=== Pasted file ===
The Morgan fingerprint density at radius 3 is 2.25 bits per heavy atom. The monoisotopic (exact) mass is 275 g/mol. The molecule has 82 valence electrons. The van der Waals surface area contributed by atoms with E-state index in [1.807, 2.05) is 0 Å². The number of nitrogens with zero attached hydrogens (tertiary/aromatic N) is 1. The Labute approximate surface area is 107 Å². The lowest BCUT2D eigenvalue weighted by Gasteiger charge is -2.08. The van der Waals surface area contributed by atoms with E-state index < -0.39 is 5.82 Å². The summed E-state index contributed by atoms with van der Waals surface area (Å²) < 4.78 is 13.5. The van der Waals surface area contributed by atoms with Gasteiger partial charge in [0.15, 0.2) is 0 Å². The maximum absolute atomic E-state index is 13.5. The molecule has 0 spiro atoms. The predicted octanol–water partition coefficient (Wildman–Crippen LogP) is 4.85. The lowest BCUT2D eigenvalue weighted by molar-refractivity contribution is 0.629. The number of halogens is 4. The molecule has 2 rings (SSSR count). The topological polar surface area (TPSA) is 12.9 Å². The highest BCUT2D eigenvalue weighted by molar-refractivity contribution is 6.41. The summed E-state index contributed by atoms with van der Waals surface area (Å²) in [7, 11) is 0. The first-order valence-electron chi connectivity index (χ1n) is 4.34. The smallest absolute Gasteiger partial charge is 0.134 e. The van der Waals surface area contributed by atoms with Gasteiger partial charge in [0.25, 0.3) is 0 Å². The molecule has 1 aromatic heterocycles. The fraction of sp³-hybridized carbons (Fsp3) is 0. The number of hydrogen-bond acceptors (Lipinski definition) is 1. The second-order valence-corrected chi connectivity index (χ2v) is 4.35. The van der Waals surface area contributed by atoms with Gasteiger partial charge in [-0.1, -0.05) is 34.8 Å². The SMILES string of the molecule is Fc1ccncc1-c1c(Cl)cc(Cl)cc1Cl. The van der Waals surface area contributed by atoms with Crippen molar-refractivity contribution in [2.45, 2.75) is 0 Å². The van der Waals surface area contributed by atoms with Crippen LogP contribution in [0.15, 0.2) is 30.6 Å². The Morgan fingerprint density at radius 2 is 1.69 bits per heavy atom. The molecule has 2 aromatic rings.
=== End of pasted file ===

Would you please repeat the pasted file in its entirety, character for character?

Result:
The Morgan fingerprint density at radius 3 is 2.25 bits per heavy atom. The monoisotopic (exact) mass is 275 g/mol. The molecule has 82 valence electrons. The van der Waals surface area contributed by atoms with E-state index in [1.807, 2.05) is 0 Å². The number of nitrogens with zero attached hydrogens (tertiary/aromatic N) is 1. The Labute approximate surface area is 107 Å². The lowest BCUT2D eigenvalue weighted by Gasteiger charge is -2.08. The van der Waals surface area contributed by atoms with E-state index < -0.39 is 5.82 Å². The summed E-state index contributed by atoms with van der Waals surface area (Å²) < 4.78 is 13.5. The van der Waals surface area contributed by atoms with Gasteiger partial charge in [0.15, 0.2) is 0 Å². The maximum absolute atomic E-state index is 13.5. The molecule has 0 spiro atoms. The predicted octanol–water partition coefficient (Wildman–Crippen LogP) is 4.85. The lowest BCUT2D eigenvalue weighted by molar-refractivity contribution is 0.629. The number of halogens is 4. The molecule has 2 rings (SSSR count). The topological polar surface area (TPSA) is 12.9 Å². The highest BCUT2D eigenvalue weighted by molar-refractivity contribution is 6.41. The summed E-state index contributed by atoms with van der Waals surface area (Å²) in [7, 11) is 0. The first-order valence-electron chi connectivity index (χ1n) is 4.34. The smallest absolute Gasteiger partial charge is 0.134 e. The van der Waals surface area contributed by atoms with Gasteiger partial charge in [0.25, 0.3) is 0 Å². The molecule has 1 aromatic heterocycles. The fraction of sp³-hybridized carbons (Fsp3) is 0. The number of hydrogen-bond acceptors (Lipinski definition) is 1. The second-order valence-corrected chi connectivity index (χ2v) is 4.35. The van der Waals surface area contributed by atoms with Gasteiger partial charge in [-0.1, -0.05) is 34.8 Å². The SMILES string of the molecule is Fc1ccncc1-c1c(Cl)cc(Cl)cc1Cl. The van der Waals surface area contributed by atoms with Crippen molar-refractivity contribution in [2.45, 2.75) is 0 Å². The van der Waals surface area contributed by atoms with Crippen LogP contribution in [0.15, 0.2) is 30.6 Å². The Morgan fingerprint density at radius 2 is 1.69 bits per heavy atom. The molecule has 2 aromatic rings.